AUCTIONEER Seán Eacrett was unsurprisingly a little shocked when he discovered an old shell in a suitcase at Marshalltown Cottage, Castledermot recently.
The shell, which dates to 1895 and is approximately eight inches in length, was found among four suitcases of historical memorabilia that were originally bought over 35 years ago in a jumble sale and remained in the cottage’s attic until recent days.
The entire contents of the cottage will go under the hammer at an auction in Ballybrittas on Saturday 27 April at 10am. Mr Eacrett explained that the shell is probably the most unusual item he has found.
“You’re always hoping for the quirky stuff, but I suppose not that quirky,” he said.
The shell was removed for ballistic inspection by gardaí, aided by the army’s bomb disposal unit, and while Mr Eacrett isn’t aware of whether it was live, he hopes it will be returned in time for the sale this weekend.
“(They said) it might take up to two weeks to get an answer on it,” he said. “We
would like to think it would be, but it might not be back.”
Given the eclectic and international nature of the collection he uncovered, he explained that it was difficult to say where the shell came from, though it is valuable, as it’s made of brass and copper – not to mention the historic angle.
The collection is something of a treasure trove for history buffs and includes a signed copy of the third and final draft of the constitution and a Sinn Féin rebellion handbook, an original 1922 typist letter detailing the murder of Erskine Childers, a German military officer’s cap, trench maps from France from the First World War, reconnaissance photographs from World War II and a letter written by prisoner-of-war John Barnwell to his brother Edward while on his journey back home from a POW camp in Japan.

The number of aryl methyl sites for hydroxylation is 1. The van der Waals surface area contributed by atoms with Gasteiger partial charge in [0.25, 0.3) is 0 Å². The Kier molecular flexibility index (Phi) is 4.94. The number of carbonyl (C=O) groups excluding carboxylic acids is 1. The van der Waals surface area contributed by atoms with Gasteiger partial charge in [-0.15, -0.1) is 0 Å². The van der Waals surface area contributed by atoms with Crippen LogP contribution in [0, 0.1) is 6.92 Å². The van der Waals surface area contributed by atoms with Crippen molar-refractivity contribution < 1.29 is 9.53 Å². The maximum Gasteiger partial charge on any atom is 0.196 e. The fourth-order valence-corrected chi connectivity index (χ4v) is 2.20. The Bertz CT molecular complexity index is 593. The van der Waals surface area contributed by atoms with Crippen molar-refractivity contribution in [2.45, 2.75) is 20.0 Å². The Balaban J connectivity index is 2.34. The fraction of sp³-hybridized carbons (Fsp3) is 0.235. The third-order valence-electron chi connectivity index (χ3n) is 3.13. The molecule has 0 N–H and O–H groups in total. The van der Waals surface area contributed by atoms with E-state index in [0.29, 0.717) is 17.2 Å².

“It’s very difficult to say where it came from,” he noted.
Also up for grabs at the auction will be two rare 1985 20p coins (according to information as part of a recent Whyte’s auction, less than 50 of the roughly 500 trial coins issued were not returned), as well as a letter signed by Winston Churchill and an original typeset of The Nation War issue 18, relating to the Mountjoy executions of Rory O’Connor, Liam Mellows, Joe McKelvey and Richard Barrett.
“There is some really good stuff in it,” said Mr Eacrett, noting that they’re expecting a good crowd.
“You never know what you’re going to get.”